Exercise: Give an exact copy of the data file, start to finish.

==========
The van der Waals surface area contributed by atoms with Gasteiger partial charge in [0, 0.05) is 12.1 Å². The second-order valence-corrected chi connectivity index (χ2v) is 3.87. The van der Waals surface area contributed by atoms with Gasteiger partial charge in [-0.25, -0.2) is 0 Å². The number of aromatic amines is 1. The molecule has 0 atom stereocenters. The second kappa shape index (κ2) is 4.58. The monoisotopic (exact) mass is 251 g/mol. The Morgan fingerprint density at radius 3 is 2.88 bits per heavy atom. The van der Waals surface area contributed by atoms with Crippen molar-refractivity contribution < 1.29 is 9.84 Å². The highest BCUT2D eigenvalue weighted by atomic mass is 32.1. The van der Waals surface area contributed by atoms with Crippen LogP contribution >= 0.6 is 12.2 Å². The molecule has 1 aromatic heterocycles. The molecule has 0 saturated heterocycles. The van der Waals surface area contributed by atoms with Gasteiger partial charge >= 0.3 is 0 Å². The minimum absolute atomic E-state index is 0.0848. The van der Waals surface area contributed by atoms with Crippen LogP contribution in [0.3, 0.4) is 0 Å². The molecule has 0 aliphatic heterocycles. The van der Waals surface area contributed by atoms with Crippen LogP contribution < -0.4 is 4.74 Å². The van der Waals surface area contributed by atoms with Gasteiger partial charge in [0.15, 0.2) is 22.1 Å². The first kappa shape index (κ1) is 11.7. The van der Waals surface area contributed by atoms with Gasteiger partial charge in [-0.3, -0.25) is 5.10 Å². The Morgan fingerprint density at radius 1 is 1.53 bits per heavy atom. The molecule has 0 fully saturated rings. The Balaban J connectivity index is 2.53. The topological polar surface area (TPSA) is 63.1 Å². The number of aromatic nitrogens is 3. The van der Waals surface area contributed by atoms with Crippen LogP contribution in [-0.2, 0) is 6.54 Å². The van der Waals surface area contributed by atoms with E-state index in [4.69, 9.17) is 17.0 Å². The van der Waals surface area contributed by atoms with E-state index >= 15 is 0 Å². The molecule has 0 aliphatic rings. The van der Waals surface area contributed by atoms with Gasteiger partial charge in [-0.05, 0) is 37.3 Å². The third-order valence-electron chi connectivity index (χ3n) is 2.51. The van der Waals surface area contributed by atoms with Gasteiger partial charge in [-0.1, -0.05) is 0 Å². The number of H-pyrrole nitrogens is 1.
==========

The van der Waals surface area contributed by atoms with Gasteiger partial charge in [0, 0.05) is 12.1 Å². The second-order valence-corrected chi connectivity index (χ2v) is 3.87. The van der Waals surface area contributed by atoms with Gasteiger partial charge in [-0.25, -0.2) is 0 Å². The number of aromatic amines is 1. The molecule has 0 atom stereocenters. The second kappa shape index (κ2) is 4.58. The monoisotopic (exact) mass is 251 g/mol. The Morgan fingerprint density at radius 3 is 2.88 bits per heavy atom. The van der Waals surface area contributed by atoms with Crippen molar-refractivity contribution < 1.29 is 9.84 Å². The highest BCUT2D eigenvalue weighted by atomic mass is 32.1. The van der Waals surface area contributed by atoms with Crippen LogP contribution >= 0.6 is 12.2 Å². The molecule has 1 aromatic heterocycles. The molecule has 0 saturated heterocycles. The van der Waals surface area contributed by atoms with Gasteiger partial charge >= 0.3 is 0 Å². The minimum absolute atomic E-state index is 0.0848. The van der Waals surface area contributed by atoms with Crippen LogP contribution in [0.3, 0.4) is 0 Å². The molecule has 0 aliphatic heterocycles. The van der Waals surface area contributed by atoms with Crippen LogP contribution < -0.4 is 4.74 Å². The van der Waals surface area contributed by atoms with Gasteiger partial charge in [0.15, 0.2) is 22.1 Å². The first kappa shape index (κ1) is 11.7. The van der Waals surface area contributed by atoms with Gasteiger partial charge in [-0.3, -0.25) is 5.10 Å². The Morgan fingerprint density at radius 1 is 1.53 bits per heavy atom. The molecule has 0 fully saturated rings. The Balaban J connectivity index is 2.53. The topological polar surface area (TPSA) is 63.1 Å². The number of aromatic nitrogens is 3. The van der Waals surface area contributed by atoms with Crippen LogP contribution in [-0.2, 0) is 6.54 Å². The van der Waals surface area contributed by atoms with E-state index in [4.69, 9.17) is 17.0 Å². The van der Waals surface area contributed by atoms with E-state index >= 15 is 0 Å². The molecule has 0 aliphatic rings. The van der Waals surface area contributed by atoms with Gasteiger partial charge in [-0.05, 0) is 37.3 Å². The third-order valence-electron chi connectivity index (χ3n) is 2.51. The van der Waals surface area contributed by atoms with Gasteiger partial charge in [-0.1, -0.05) is 0 Å². The number of H-pyrrole nitrogens is 1.